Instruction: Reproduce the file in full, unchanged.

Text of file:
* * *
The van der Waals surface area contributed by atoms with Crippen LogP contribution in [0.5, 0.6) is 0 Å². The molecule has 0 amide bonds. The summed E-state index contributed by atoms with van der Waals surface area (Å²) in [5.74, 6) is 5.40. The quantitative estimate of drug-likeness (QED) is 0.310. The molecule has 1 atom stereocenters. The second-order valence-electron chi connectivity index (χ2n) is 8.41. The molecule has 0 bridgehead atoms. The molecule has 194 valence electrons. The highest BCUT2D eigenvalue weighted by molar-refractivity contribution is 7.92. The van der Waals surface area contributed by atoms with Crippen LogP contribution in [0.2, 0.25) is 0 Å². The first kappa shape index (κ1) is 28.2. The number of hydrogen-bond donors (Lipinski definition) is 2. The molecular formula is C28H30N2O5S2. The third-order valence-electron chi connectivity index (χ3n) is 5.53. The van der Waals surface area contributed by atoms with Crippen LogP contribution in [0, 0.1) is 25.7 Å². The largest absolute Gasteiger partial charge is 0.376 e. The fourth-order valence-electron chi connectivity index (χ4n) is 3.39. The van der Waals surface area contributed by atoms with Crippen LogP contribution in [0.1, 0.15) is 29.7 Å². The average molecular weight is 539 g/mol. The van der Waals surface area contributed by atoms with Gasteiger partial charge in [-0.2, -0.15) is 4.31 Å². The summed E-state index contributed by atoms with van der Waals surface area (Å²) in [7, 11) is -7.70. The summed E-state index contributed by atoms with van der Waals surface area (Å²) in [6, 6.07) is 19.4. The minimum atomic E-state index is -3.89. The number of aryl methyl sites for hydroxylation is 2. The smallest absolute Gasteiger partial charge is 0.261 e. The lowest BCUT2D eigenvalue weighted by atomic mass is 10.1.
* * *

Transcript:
The van der Waals surface area contributed by atoms with Crippen LogP contribution in [0.5, 0.6) is 0 Å². The molecule has 0 amide bonds. The summed E-state index contributed by atoms with van der Waals surface area (Å²) in [5.74, 6) is 5.40. The quantitative estimate of drug-likeness (QED) is 0.310. The molecule has 1 atom stereocenters. The second-order valence-electron chi connectivity index (χ2n) is 8.41. The molecule has 0 bridgehead atoms. The molecule has 194 valence electrons. The highest BCUT2D eigenvalue weighted by molar-refractivity contribution is 7.92. The van der Waals surface area contributed by atoms with Crippen LogP contribution in [0.2, 0.25) is 0 Å². The first kappa shape index (κ1) is 28.2. The number of hydrogen-bond donors (Lipinski definition) is 2. The molecular formula is C28H30N2O5S2. The third-order valence-electron chi connectivity index (χ3n) is 5.53. The van der Waals surface area contributed by atoms with Crippen LogP contribution in [0, 0.1) is 25.7 Å². The largest absolute Gasteiger partial charge is 0.376 e. The fourth-order valence-electron chi connectivity index (χ4n) is 3.39. The van der Waals surface area contributed by atoms with Crippen LogP contribution in [0.1, 0.15) is 29.7 Å². The average molecular weight is 539 g/mol. The van der Waals surface area contributed by atoms with Gasteiger partial charge in [-0.2, -0.15) is 4.31 Å². The summed E-state index contributed by atoms with van der Waals surface area (Å²) in [7, 11) is -7.70. The summed E-state index contributed by atoms with van der Waals surface area (Å²) in [6, 6.07) is 19.4. The minimum atomic E-state index is -3.89. The number of aryl methyl sites for hydroxylation is 2. The smallest absolute Gasteiger partial charge is 0.261 e. The lowest BCUT2D eigenvalue weighted by atomic mass is 10.1.